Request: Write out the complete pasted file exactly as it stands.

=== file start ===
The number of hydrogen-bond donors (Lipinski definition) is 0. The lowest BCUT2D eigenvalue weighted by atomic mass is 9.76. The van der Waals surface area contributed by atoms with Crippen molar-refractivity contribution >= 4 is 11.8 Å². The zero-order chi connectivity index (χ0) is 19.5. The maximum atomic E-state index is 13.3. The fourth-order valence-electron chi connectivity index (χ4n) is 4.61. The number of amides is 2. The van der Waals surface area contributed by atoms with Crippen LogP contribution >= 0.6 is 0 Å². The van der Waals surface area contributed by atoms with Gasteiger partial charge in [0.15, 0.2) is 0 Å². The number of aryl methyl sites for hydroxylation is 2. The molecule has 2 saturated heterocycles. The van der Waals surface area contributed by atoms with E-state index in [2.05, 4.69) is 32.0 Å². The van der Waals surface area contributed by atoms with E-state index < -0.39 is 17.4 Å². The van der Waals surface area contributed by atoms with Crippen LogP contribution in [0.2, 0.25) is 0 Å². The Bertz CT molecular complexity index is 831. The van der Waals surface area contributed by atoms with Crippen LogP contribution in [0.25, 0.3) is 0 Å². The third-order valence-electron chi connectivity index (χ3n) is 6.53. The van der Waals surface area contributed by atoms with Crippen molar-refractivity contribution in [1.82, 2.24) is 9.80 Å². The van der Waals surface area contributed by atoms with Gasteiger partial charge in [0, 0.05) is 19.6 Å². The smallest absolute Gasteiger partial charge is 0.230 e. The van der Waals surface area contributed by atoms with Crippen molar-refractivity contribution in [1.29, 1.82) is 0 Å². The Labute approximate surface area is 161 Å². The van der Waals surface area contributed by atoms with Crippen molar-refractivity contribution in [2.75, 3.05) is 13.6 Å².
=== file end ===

The number of hydrogen-bond donors (Lipinski definition) is 0. The lowest BCUT2D eigenvalue weighted by atomic mass is 9.76. The van der Waals surface area contributed by atoms with Crippen molar-refractivity contribution >= 4 is 11.8 Å². The zero-order chi connectivity index (χ0) is 19.5. The maximum atomic E-state index is 13.3. The fourth-order valence-electron chi connectivity index (χ4n) is 4.61. The number of amides is 2. The van der Waals surface area contributed by atoms with Crippen LogP contribution >= 0.6 is 0 Å². The van der Waals surface area contributed by atoms with Gasteiger partial charge in [0.15, 0.2) is 0 Å². The number of aryl methyl sites for hydroxylation is 2. The molecule has 2 saturated heterocycles. The van der Waals surface area contributed by atoms with E-state index in [2.05, 4.69) is 32.0 Å². The van der Waals surface area contributed by atoms with E-state index < -0.39 is 17.4 Å². The van der Waals surface area contributed by atoms with Crippen LogP contribution in [0.2, 0.25) is 0 Å². The Bertz CT molecular complexity index is 831. The van der Waals surface area contributed by atoms with Crippen LogP contribution in [0.25, 0.3) is 0 Å². The third-order valence-electron chi connectivity index (χ3n) is 6.53. The van der Waals surface area contributed by atoms with Crippen molar-refractivity contribution in [1.82, 2.24) is 9.80 Å². The van der Waals surface area contributed by atoms with Gasteiger partial charge in [0, 0.05) is 19.6 Å². The smallest absolute Gasteiger partial charge is 0.230 e. The van der Waals surface area contributed by atoms with Crippen molar-refractivity contribution in [1.29, 1.82) is 0 Å². The Labute approximate surface area is 161 Å². The van der Waals surface area contributed by atoms with Crippen molar-refractivity contribution in [2.75, 3.05) is 13.6 Å².